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Letters

Vol. 30 No. 21 · 6 November 2008

In his essay on Rothko Peter Campbell likens the interpretations of his late paintings to ‘jazz versions of simple songs’ (LRB, 23 October). Musical comparisons are apt in the case of Rothko, although unlike Pollock and Kline, he was never much of a jazz buff, and his paintings have a stateliness and ruminative calm that aren’t often encountered in the bop that captured the Expressionist imagination. A closer analogy would be the music of Rothko’s friend Morton Feldman, the New York School composer whose quiet, sombre works unfold patiently, with only occasional, but nevertheless striking variations in timbre and texture that can put one in mind of Rothko’s use of colour.

Eric Cohen
New York

Vol. 30 No. 22 · 20 November 2008

‘If there is too much light, the colour in the picture is washed out and a distortion of their look occurs’: I was interested to read this quotation from Rothko in Peter Campbell’s account of the current exhibition at Tate Modern (LRB, 23 October). When I looked at the paintings in Room 3, at least two of them (sections two and five of Red on Maroon) had lighting that bounced off the top two-thirds, turning a dark red into a shiny, smoky pink. It was only possible to eliminate this effect by viewing at a 45º angle. I was told by the Tate that this lighting had been contrived in consultation with the artist’s family, and that it was intended to underline one’s experience of the paintings as objects. Even so, I felt strongly that the proper effect of both paintings had effectively been ruined.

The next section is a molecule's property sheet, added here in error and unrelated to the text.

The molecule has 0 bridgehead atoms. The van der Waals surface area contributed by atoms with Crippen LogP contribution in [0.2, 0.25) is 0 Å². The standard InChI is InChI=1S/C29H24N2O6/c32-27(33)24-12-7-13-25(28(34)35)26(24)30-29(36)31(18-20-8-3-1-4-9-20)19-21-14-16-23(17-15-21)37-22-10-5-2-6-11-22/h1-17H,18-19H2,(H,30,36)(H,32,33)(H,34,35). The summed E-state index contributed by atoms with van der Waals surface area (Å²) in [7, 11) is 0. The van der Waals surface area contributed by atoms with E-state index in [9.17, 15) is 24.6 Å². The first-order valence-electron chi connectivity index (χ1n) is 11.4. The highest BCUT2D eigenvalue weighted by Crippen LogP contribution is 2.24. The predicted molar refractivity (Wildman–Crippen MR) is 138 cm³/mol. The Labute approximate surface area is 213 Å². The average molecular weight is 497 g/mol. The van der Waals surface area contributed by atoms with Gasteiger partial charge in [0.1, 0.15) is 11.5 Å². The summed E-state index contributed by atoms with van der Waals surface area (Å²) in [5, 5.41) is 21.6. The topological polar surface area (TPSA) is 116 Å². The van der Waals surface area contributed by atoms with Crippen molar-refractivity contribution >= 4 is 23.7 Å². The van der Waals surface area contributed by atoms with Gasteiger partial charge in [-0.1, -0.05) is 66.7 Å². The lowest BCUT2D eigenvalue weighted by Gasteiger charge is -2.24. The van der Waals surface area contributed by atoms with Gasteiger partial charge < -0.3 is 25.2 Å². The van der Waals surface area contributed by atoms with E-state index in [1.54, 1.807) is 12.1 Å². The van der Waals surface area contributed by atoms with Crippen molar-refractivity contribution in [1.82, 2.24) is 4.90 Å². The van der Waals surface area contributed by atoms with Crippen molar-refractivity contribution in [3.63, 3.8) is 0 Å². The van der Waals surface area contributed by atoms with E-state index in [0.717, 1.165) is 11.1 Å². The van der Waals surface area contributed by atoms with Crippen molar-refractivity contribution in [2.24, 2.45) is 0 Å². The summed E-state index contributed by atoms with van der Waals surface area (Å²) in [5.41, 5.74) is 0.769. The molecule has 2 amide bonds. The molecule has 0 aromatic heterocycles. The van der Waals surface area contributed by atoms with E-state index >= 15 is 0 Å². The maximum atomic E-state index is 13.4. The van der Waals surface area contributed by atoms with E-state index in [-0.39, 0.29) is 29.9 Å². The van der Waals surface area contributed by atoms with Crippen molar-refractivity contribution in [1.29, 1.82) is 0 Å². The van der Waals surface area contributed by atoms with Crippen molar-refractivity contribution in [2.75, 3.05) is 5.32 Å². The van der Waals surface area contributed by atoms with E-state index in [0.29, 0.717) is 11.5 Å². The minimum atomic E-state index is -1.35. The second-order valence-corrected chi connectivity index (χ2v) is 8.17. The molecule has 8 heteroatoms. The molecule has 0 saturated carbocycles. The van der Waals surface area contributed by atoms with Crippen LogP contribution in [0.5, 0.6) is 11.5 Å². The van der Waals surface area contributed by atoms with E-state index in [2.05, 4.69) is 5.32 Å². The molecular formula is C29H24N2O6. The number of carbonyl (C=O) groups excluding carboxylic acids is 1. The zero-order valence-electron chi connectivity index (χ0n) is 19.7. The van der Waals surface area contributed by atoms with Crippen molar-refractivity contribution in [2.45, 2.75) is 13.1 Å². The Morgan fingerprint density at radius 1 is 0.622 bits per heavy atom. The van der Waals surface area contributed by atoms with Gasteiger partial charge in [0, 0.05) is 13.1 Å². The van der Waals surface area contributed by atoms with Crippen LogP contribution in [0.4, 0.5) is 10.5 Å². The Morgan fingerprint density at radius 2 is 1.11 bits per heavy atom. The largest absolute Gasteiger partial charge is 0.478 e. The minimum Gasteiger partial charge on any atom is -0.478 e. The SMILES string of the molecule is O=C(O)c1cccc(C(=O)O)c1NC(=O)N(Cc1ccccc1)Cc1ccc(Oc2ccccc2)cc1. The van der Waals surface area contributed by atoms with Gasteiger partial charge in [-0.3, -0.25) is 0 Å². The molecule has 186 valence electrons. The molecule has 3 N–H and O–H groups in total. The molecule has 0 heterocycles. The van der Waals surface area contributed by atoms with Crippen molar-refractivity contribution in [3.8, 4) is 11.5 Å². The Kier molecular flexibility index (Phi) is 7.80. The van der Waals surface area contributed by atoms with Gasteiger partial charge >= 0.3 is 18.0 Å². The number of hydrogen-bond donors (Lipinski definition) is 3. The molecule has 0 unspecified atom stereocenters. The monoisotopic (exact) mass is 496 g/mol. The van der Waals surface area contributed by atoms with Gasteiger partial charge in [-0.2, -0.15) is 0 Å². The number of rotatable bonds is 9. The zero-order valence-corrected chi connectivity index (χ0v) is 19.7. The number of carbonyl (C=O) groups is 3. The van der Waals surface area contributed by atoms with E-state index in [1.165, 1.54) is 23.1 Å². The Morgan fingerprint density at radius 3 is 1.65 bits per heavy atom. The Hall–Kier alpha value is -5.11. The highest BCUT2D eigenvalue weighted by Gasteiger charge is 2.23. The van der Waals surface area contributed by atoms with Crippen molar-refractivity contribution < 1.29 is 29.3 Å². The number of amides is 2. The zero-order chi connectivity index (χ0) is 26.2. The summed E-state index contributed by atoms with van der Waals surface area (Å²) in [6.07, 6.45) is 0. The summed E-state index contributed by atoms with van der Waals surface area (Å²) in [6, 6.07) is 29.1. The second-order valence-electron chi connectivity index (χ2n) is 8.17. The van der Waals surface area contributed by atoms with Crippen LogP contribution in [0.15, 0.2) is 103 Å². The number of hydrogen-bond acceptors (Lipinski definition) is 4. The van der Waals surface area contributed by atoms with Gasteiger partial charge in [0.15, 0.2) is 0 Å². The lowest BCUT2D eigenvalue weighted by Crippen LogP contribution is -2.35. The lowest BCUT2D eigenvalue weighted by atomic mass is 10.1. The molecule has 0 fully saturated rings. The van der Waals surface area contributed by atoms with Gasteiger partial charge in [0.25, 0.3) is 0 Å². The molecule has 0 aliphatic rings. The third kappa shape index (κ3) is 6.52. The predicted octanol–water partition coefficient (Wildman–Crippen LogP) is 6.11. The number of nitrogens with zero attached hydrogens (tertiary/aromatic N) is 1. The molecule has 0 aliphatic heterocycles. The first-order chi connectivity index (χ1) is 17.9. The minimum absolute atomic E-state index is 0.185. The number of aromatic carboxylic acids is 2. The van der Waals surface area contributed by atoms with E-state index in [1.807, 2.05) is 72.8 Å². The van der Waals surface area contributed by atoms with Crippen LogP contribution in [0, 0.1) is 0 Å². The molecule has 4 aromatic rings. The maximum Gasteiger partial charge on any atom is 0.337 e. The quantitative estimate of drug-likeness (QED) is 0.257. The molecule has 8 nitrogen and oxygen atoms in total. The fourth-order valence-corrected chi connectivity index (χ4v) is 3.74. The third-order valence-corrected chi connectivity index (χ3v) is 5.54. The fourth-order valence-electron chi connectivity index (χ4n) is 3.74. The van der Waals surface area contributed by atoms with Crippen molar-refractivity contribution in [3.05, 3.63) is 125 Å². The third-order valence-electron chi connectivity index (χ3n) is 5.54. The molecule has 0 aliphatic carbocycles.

David Maclagan
Holmfirth, West Yorkshire